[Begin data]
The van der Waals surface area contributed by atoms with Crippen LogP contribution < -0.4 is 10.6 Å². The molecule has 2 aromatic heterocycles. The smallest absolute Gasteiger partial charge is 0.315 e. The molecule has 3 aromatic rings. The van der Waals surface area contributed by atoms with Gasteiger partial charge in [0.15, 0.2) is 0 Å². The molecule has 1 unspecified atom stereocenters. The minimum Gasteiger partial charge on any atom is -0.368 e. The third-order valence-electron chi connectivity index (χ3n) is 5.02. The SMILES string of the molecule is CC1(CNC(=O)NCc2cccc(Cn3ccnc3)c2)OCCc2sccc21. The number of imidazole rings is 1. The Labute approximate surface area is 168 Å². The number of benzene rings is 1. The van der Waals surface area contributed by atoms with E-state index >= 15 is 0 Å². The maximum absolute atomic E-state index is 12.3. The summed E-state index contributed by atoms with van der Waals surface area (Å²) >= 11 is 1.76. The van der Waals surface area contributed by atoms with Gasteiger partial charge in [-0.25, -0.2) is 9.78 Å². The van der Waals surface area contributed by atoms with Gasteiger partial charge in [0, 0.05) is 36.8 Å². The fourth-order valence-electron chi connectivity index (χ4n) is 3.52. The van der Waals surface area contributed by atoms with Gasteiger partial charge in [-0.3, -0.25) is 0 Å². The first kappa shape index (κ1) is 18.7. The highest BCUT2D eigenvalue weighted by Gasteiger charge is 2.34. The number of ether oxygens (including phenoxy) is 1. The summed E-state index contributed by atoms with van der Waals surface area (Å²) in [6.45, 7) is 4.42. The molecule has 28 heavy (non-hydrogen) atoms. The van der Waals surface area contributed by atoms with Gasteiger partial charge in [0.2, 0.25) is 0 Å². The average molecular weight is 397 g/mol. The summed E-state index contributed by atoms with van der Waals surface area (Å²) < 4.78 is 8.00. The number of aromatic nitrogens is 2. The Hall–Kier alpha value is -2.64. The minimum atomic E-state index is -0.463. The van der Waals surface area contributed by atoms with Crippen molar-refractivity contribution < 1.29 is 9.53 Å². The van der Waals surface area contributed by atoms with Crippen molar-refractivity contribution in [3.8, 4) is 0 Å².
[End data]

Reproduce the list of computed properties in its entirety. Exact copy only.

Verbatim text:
The van der Waals surface area contributed by atoms with Crippen LogP contribution < -0.4 is 10.6 Å². The molecule has 2 aromatic heterocycles. The smallest absolute Gasteiger partial charge is 0.315 e. The molecule has 3 aromatic rings. The van der Waals surface area contributed by atoms with Gasteiger partial charge in [0.15, 0.2) is 0 Å². The molecule has 1 unspecified atom stereocenters. The minimum Gasteiger partial charge on any atom is -0.368 e. The third-order valence-electron chi connectivity index (χ3n) is 5.02. The SMILES string of the molecule is CC1(CNC(=O)NCc2cccc(Cn3ccnc3)c2)OCCc2sccc21. The number of imidazole rings is 1. The Labute approximate surface area is 168 Å². The number of benzene rings is 1. The van der Waals surface area contributed by atoms with E-state index >= 15 is 0 Å². The maximum absolute atomic E-state index is 12.3. The summed E-state index contributed by atoms with van der Waals surface area (Å²) >= 11 is 1.76. The van der Waals surface area contributed by atoms with Gasteiger partial charge in [-0.25, -0.2) is 9.78 Å². The van der Waals surface area contributed by atoms with Gasteiger partial charge in [0, 0.05) is 36.8 Å². The fourth-order valence-electron chi connectivity index (χ4n) is 3.52. The van der Waals surface area contributed by atoms with Gasteiger partial charge in [-0.3, -0.25) is 0 Å². The first kappa shape index (κ1) is 18.7. The highest BCUT2D eigenvalue weighted by Gasteiger charge is 2.34. The number of ether oxygens (including phenoxy) is 1. The summed E-state index contributed by atoms with van der Waals surface area (Å²) in [6.45, 7) is 4.42. The molecule has 28 heavy (non-hydrogen) atoms. The van der Waals surface area contributed by atoms with Gasteiger partial charge in [0.2, 0.25) is 0 Å². The average molecular weight is 397 g/mol. The summed E-state index contributed by atoms with van der Waals surface area (Å²) < 4.78 is 8.00. The number of aromatic nitrogens is 2. The Hall–Kier alpha value is -2.64. The minimum atomic E-state index is -0.463. The van der Waals surface area contributed by atoms with Crippen molar-refractivity contribution < 1.29 is 9.53 Å². The van der Waals surface area contributed by atoms with Crippen molar-refractivity contribution in [3.8, 4) is 0 Å².